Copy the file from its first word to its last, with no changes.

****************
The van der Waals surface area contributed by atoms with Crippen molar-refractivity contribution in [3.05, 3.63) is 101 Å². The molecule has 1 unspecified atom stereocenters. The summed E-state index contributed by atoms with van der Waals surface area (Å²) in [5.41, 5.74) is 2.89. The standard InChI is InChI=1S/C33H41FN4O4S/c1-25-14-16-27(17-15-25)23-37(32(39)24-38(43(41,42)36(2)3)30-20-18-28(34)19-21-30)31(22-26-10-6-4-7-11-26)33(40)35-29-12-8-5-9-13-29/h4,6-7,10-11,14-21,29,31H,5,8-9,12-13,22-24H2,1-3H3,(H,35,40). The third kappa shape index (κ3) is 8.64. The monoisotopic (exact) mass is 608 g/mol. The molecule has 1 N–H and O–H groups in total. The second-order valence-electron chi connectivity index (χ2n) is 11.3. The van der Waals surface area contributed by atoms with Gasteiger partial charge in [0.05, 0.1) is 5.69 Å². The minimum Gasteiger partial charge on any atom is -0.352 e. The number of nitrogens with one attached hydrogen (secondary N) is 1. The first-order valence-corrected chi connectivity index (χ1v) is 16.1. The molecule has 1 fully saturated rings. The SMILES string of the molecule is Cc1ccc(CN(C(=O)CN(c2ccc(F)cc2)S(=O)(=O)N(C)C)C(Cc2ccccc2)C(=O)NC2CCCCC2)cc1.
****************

The van der Waals surface area contributed by atoms with Crippen molar-refractivity contribution in [3.05, 3.63) is 101 Å². The molecule has 1 unspecified atom stereocenters. The summed E-state index contributed by atoms with van der Waals surface area (Å²) in [5.41, 5.74) is 2.89. The standard InChI is InChI=1S/C33H41FN4O4S/c1-25-14-16-27(17-15-25)23-37(32(39)24-38(43(41,42)36(2)3)30-20-18-28(34)19-21-30)31(22-26-10-6-4-7-11-26)33(40)35-29-12-8-5-9-13-29/h4,6-7,10-11,14-21,29,31H,5,8-9,12-13,22-24H2,1-3H3,(H,35,40). The third kappa shape index (κ3) is 8.64. The monoisotopic (exact) mass is 608 g/mol. The molecule has 1 N–H and O–H groups in total. The second-order valence-electron chi connectivity index (χ2n) is 11.3. The van der Waals surface area contributed by atoms with Gasteiger partial charge in [0.05, 0.1) is 5.69 Å². The minimum Gasteiger partial charge on any atom is -0.352 e. The number of nitrogens with one attached hydrogen (secondary N) is 1. The first-order valence-corrected chi connectivity index (χ1v) is 16.1. The molecule has 1 fully saturated rings. The SMILES string of the molecule is Cc1ccc(CN(C(=O)CN(c2ccc(F)cc2)S(=O)(=O)N(C)C)C(Cc2ccccc2)C(=O)NC2CCCCC2)cc1.